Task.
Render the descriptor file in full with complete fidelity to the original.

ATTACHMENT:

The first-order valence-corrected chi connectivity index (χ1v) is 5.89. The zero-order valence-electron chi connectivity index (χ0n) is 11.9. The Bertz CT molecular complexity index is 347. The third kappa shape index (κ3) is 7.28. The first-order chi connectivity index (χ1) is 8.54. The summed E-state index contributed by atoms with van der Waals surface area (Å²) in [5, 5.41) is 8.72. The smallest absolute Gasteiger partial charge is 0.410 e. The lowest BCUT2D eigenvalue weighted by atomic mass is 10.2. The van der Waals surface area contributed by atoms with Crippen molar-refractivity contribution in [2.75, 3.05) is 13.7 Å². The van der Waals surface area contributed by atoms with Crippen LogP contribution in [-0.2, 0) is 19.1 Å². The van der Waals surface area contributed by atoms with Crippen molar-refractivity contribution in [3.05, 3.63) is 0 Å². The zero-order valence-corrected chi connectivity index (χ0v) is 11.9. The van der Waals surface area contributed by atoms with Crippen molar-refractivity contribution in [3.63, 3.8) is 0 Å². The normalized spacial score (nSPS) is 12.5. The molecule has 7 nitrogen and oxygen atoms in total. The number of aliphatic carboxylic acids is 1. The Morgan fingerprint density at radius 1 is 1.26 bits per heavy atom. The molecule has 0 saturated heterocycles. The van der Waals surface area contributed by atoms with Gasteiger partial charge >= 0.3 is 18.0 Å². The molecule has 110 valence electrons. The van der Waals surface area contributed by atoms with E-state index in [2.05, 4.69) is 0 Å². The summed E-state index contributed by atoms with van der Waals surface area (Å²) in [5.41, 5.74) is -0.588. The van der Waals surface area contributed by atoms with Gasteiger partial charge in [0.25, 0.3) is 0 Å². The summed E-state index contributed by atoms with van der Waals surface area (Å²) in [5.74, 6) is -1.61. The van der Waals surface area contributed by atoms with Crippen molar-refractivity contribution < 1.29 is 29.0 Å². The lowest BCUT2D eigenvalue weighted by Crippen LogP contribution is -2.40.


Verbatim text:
The first-order valence-corrected chi connectivity index (χ1v) is 5.89. The zero-order valence-electron chi connectivity index (χ0n) is 11.9. The Bertz CT molecular complexity index is 347. The third kappa shape index (κ3) is 7.28. The first-order chi connectivity index (χ1) is 8.54. The summed E-state index contributed by atoms with van der Waals surface area (Å²) in [5, 5.41) is 8.72. The smallest absolute Gasteiger partial charge is 0.410 e. The lowest BCUT2D eigenvalue weighted by atomic mass is 10.2. The van der Waals surface area contributed by atoms with Crippen molar-refractivity contribution in [2.75, 3.05) is 13.7 Å². The van der Waals surface area contributed by atoms with Crippen LogP contribution in [-0.2, 0) is 19.1 Å². The van der Waals surface area contributed by atoms with Crippen molar-refractivity contribution in [3.05, 3.63) is 0 Å². The zero-order valence-corrected chi connectivity index (χ0v) is 11.9. The van der Waals surface area contributed by atoms with Crippen molar-refractivity contribution in [3.63, 3.8) is 0 Å². The normalized spacial score (nSPS) is 12.5. The molecule has 7 nitrogen and oxygen atoms in total. The number of aliphatic carboxylic acids is 1. The Morgan fingerprint density at radius 1 is 1.26 bits per heavy atom. The molecule has 0 saturated heterocycles. The van der Waals surface area contributed by atoms with Gasteiger partial charge >= 0.3 is 18.0 Å². The molecule has 110 valence electrons. The van der Waals surface area contributed by atoms with E-state index in [2.05, 4.69) is 0 Å². The summed E-state index contributed by atoms with van der Waals surface area (Å²) in [5.41, 5.74) is -0.588. The van der Waals surface area contributed by atoms with Gasteiger partial charge in [0.25, 0.3) is 0 Å². The summed E-state index contributed by atoms with van der Waals surface area (Å²) in [5.74, 6) is -1.61. The van der Waals surface area contributed by atoms with Crippen molar-refractivity contribution < 1.29 is 29.0 Å². The lowest BCUT2D eigenvalue weighted by Crippen LogP contribution is -2.40.